If you're installing sensors outside, make sure you go top shelf.

Would you ever use IP66 or IP67-rated intrusion sensors in commercial or industrial applications? Are these sensors worth the higher price?

A: Without question we would use them and we’d argue they are worth the price given that when carefull installed and maintained, they offer reliable performance over a long period of time for very low cost.Typically, such sensors are safetly off-network, so they offer inherently high levels of protection against external cyber attacks.

External passive infrared and dual technology alarm sensors offer IP65, IP66 and IP67 ratings – these ratings really define the ability to muscle up in external applications. While some sensors are best off installed under rooflines, others can handle full external installation and will shrug off rain, sunlight and inanimate moving objects in their scenes without a care in the world.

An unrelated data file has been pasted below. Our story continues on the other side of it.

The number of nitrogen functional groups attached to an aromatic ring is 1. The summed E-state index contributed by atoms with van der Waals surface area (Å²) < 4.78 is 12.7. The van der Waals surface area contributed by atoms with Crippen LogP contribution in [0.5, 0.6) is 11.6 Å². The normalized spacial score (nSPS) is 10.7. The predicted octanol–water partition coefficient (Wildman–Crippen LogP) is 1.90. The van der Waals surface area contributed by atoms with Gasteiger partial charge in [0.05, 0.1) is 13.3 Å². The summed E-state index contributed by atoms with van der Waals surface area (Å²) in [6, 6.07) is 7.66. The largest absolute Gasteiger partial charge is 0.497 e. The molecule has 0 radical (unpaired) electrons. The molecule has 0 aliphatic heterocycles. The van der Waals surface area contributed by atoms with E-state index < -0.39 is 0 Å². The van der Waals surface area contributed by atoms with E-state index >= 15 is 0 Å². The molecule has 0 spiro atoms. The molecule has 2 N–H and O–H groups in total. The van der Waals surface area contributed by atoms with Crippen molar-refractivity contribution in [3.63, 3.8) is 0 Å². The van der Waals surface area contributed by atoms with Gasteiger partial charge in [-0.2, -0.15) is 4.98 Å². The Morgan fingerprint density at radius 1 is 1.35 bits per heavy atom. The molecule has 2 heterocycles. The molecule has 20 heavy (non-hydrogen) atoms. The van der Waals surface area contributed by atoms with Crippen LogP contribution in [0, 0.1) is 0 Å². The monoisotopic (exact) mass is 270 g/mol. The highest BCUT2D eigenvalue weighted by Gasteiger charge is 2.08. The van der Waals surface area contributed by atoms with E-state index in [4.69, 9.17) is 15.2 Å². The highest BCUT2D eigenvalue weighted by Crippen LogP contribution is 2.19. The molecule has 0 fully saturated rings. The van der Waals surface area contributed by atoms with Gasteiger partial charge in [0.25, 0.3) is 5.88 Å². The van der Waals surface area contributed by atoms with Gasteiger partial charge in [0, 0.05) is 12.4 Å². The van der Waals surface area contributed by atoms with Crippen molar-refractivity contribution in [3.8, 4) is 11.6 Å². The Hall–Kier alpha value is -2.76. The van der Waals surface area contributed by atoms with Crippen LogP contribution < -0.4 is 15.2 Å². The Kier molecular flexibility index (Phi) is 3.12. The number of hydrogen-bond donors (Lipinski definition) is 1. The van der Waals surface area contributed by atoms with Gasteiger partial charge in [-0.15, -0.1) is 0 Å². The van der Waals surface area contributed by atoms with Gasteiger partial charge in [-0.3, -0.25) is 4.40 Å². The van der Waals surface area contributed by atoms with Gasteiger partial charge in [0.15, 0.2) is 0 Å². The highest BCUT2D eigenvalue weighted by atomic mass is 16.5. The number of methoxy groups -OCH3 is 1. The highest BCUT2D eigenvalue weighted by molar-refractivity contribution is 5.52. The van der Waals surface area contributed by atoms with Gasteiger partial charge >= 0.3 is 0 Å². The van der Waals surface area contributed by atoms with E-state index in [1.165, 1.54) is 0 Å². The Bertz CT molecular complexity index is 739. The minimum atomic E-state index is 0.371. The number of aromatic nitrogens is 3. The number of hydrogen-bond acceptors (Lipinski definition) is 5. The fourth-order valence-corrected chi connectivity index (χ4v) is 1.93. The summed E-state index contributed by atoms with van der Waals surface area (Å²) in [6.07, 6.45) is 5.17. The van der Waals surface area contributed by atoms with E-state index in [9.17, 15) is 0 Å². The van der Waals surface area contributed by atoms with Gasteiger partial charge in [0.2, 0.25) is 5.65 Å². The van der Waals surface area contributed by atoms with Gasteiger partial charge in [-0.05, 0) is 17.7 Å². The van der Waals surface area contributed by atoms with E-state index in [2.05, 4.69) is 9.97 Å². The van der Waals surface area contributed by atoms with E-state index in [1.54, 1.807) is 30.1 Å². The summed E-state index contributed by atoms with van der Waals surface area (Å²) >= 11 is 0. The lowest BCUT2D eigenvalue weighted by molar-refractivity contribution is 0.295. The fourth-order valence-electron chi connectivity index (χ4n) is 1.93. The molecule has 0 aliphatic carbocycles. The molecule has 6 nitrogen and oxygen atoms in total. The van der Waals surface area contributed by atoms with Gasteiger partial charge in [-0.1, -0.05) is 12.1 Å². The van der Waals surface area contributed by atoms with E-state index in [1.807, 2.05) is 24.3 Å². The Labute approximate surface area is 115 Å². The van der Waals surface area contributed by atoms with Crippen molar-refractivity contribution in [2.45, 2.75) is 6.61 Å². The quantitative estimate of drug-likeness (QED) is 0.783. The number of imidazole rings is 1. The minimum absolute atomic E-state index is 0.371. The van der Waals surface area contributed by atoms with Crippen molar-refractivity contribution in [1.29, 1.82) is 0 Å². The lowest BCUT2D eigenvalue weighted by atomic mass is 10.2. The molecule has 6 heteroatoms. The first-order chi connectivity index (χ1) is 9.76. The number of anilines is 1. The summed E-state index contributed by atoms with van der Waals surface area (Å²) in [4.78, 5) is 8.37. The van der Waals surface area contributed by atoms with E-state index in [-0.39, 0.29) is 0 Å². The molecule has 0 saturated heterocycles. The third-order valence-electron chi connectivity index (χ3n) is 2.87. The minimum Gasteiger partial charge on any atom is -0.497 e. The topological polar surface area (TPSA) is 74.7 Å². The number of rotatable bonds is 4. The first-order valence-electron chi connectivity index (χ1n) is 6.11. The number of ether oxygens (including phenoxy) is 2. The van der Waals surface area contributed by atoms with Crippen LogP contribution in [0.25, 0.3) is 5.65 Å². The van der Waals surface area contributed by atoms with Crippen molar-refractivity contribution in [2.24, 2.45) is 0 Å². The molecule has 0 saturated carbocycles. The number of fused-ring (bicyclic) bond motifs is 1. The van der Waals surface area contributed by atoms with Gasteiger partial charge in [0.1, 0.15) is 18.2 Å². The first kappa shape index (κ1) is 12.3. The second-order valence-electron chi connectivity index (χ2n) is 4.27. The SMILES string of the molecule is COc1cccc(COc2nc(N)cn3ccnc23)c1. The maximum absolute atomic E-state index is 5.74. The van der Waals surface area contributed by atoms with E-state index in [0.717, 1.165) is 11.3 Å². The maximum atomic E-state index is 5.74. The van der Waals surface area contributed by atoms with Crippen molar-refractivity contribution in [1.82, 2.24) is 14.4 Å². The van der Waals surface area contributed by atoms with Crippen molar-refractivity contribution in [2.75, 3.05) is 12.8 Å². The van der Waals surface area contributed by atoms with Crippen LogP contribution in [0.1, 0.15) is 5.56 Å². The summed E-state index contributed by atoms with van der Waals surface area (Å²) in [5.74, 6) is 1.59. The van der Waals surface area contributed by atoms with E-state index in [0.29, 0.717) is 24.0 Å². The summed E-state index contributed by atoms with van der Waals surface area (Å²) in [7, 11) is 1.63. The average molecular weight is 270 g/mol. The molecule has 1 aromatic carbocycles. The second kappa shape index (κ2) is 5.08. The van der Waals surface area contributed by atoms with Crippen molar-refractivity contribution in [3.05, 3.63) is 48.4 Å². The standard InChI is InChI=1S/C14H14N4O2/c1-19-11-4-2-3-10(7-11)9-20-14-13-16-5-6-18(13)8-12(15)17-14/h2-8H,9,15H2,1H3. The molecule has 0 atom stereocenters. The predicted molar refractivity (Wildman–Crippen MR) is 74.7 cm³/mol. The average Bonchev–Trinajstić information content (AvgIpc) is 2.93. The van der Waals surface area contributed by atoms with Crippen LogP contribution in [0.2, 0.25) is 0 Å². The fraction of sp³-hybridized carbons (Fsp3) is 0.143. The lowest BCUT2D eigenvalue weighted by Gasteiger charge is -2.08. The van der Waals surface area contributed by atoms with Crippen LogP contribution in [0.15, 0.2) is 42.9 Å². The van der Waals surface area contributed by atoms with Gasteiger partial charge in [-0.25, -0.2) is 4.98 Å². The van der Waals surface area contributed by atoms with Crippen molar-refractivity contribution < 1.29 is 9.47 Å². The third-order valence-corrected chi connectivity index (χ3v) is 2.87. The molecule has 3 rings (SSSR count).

IP ratings work like this. The first digit ‘6’ means the units are completely protected from dust – all the units we talk about here are rated against dust. The second digit relates to water. If the number is 4 the unit is splash proof. You can hose a number 5 unit, hose it hard if it’s number 6 or dunk the sensor under a metre of water if it’s 7. That means IP65 needs to stay under the eaves, while IP66 rated units can be installed pretty much where you like. IP67 is tougher still – it’s usually submersible for at least 30 minutes.

You wouldn’t want to rely just on dust and waterproofing to guide your steps. Another important standard to consider is EN500131 (sub sections 1 to 6) for electronic security devices. The guidelines – the only ones of their kind in the world – document the standards devices must meet in order to achieve security ratings from low (Grade 1) through to high (Grade 4). The stipulation is that the claims of manufacturers must be verified by independent test labs.

Something else to consider with external sensors no matter what their IP ratings, is to try and keep sun off the lenses. Even if plastic is UV stabilised, over time it will harm plastics at the molecular level and they will become brittle. As they wear, you may also find sensitivity shifts.